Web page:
Incidental Take While Spear Fishing?

Question: What happens if a spearfishing diver spots a large fish and shoots and spears it without realizing until too late that it’s a giant (black) sea bass? Then after the fish is speared and brought to the surface, the spearfisher identifies it as a giant (black) sea bass and promptly returns it to the ocean. Has the spearfisher violated any laws?

A fisherman (angler) who catches a giant (black) sea bass while fishing for other species can argue that the take was unintentional/incidental. Could the spearfisher successfully make a similar argument? (Steve H.)

Answer: Spear fishermen are responsible for identifying their targets before they pull the trigger and can be held accountable for shooting a prohibited species. They are also responsible for ensuring that any fish they shoot meets the minimum size limit requirements for that species, again, before they pull the trigger.

According to Associate Marine Biologist Ed Roberts, a short lingcod, or illegal giant sea bass, is unlikely to survive after being shot by a spear fisherman who has the ability to select his target carefully; a short or illegal fish is much more likely to survive being hooked and released by an angler fishing from a boat, who cannot selectively target which individual fish he wishes to catch.

If a diver is unsure about the size or identity of the fish he/she’s aiming at, he/she should choose a different target. Shooting a fish that you’re unsure of could be illegal, and we believe that many spear fishermen would consider it unethical, as well.

All of these same principles also apply to hunters. No one with a rifle, shotgun, spear gun or even bow should pull the trigger unless absolutely 100 percent sure that their intended target is of legal size, species, gender, etc. An accurate (or even lucky) shot made, but with an error in judgment, isn’t worth the repercussions of breaking the very laws enacted to protect the state’s fish and game.


Do You Need a License do to Catch-and-Release Fishing?
Question: I am interested in fishing both freshwater and saltwater but plan to do only catch-and-release fishing. Will I still need a license if I’m fishing only for fun and not keeping any of the fish I catch? Thanks! (Josh)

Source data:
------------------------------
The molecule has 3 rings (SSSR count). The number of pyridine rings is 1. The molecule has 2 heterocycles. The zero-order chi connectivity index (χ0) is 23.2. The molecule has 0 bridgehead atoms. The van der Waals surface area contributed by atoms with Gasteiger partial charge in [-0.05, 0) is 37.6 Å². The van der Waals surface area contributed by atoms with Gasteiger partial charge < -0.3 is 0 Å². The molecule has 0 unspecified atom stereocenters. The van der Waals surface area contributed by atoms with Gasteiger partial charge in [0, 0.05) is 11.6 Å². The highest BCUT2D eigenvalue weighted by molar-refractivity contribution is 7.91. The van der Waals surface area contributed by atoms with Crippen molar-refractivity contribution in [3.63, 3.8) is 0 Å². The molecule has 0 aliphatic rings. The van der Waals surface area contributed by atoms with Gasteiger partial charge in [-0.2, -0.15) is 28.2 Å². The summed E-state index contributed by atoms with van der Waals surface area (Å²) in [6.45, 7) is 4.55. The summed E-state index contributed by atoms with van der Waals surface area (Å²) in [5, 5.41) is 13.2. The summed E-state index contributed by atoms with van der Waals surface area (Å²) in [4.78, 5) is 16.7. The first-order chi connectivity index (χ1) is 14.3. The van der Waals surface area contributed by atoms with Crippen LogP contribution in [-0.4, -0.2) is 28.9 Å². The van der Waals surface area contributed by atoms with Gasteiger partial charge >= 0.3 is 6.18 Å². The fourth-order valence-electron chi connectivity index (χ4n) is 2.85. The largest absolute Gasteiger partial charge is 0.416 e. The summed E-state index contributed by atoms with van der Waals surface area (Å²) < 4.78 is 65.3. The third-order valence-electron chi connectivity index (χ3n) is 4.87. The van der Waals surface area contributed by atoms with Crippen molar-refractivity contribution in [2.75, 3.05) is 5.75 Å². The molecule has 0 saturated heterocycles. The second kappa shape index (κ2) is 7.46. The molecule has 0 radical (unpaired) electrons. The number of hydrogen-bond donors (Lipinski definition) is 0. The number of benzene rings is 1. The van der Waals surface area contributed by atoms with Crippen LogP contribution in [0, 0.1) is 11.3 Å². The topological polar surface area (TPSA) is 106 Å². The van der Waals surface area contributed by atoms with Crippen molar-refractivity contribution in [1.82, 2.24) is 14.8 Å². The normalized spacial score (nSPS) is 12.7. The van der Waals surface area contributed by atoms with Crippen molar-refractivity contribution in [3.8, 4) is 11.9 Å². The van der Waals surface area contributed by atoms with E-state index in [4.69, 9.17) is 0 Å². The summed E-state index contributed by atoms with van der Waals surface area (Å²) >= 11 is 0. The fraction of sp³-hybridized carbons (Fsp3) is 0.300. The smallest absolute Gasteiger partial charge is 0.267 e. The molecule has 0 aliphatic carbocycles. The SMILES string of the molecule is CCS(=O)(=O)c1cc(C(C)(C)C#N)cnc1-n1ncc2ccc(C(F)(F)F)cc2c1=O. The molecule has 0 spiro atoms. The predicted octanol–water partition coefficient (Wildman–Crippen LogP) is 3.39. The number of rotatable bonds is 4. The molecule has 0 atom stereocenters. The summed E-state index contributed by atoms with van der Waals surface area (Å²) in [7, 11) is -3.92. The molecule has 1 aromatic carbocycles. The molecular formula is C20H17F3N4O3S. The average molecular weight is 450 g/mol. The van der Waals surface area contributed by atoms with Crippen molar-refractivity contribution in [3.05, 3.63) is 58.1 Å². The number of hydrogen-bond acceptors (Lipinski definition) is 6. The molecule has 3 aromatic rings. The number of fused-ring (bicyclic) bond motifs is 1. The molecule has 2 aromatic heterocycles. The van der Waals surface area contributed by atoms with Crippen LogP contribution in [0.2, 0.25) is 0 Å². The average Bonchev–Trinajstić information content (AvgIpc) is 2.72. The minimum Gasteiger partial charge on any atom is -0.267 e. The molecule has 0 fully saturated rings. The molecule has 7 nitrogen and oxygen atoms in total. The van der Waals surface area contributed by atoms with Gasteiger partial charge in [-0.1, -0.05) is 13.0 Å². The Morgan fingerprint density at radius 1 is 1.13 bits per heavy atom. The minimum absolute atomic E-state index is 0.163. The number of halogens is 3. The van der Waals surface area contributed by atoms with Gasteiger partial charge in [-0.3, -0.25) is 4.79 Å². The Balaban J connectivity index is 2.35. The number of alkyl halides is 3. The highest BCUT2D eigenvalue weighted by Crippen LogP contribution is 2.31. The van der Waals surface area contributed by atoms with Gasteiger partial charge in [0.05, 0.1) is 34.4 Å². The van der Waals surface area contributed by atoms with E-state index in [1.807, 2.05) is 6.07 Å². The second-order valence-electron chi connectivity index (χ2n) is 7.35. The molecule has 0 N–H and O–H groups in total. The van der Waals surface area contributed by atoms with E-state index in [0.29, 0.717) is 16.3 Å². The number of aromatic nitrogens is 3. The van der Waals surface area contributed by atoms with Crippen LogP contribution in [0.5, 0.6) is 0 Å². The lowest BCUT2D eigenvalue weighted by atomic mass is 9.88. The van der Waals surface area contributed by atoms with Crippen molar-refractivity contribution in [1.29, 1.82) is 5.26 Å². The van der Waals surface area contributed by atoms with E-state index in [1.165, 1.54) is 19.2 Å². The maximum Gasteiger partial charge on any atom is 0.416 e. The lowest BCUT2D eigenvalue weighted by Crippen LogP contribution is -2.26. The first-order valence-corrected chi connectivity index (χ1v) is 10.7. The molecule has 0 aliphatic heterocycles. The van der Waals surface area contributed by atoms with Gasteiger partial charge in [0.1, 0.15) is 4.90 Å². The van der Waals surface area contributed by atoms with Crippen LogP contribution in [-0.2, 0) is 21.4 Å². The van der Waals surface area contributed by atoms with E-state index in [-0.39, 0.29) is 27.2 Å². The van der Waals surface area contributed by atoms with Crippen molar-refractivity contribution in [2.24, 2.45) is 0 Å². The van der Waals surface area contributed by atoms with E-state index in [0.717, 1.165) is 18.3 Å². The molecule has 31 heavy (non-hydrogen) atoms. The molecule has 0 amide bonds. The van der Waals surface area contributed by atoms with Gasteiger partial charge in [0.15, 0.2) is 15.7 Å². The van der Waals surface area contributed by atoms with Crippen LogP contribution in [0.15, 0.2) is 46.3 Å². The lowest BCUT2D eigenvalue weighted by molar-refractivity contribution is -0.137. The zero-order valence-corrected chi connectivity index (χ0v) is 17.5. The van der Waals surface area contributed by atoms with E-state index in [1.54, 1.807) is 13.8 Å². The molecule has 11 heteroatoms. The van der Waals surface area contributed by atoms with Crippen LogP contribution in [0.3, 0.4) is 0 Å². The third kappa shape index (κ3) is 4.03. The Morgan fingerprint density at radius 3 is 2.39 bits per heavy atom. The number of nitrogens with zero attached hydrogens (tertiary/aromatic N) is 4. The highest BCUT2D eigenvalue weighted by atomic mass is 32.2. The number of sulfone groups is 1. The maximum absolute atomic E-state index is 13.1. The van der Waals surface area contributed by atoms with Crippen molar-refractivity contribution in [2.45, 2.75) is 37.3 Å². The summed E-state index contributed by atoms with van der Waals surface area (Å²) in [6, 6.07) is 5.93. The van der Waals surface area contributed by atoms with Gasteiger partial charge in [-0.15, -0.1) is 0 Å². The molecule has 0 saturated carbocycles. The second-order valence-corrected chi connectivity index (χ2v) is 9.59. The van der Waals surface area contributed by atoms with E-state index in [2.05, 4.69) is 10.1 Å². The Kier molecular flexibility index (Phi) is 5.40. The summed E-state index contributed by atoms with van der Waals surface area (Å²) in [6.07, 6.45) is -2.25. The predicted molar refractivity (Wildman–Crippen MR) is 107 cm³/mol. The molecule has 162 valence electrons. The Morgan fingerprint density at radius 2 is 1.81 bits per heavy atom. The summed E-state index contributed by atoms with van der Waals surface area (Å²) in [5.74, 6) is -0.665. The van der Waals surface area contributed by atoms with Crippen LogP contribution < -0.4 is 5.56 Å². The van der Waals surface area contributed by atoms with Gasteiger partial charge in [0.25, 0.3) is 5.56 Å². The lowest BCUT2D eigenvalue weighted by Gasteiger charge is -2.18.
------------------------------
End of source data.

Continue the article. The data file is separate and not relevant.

Answer: The answer is “YES” you will need to buy a license even for catch-and-release fishing. You must have a fishing license to even engage in the act of fishing regardless of whether you intend to keep fish or not. “Take” is defined in the regulations as even the “attempt to pursue or take” a fish or animal.


Is My Residental Fishing License Still Good Even If I Moved Out of State?
Question: If I bought a California fishing license earlier in the year but then moved out of state, can I still legally fish with that resident license even if I now have an Idaho address? I’ll be coming back and forth during the year to visit family and am hoping this license will be good at least through the end of the year. (James F., Boise, ID)

Answer: Your resident California sport fishing license is valid through Dec. 31, 2008, even if you move out of state.

“Resident” is defined as: Any person who has resided continuously in the State of California for six months or more immediately prior to the date of his application for a license or permit, any person on active military duty with the Armed Forces of the United States or auxiliary branch thereof, or any person enrolled in the Job Corps established pursuant to Section 2883 of Title 29 of the United States Code (ref. Fish and Game Code Section 70).

“Nonresident” is defined as: Any person who has not resided continuously in the State of California for six months immediately prior to the date of his application for a license or permit (ref. Fish and Game Code Section 57.)

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Carrie Wilson is a marine biologist with the California Department of Fish and Game. While she cannot personally answer everyone’s questions, she will select a few to answer each week. Please contact her at CalOutdoors@dfg.ca.gov.

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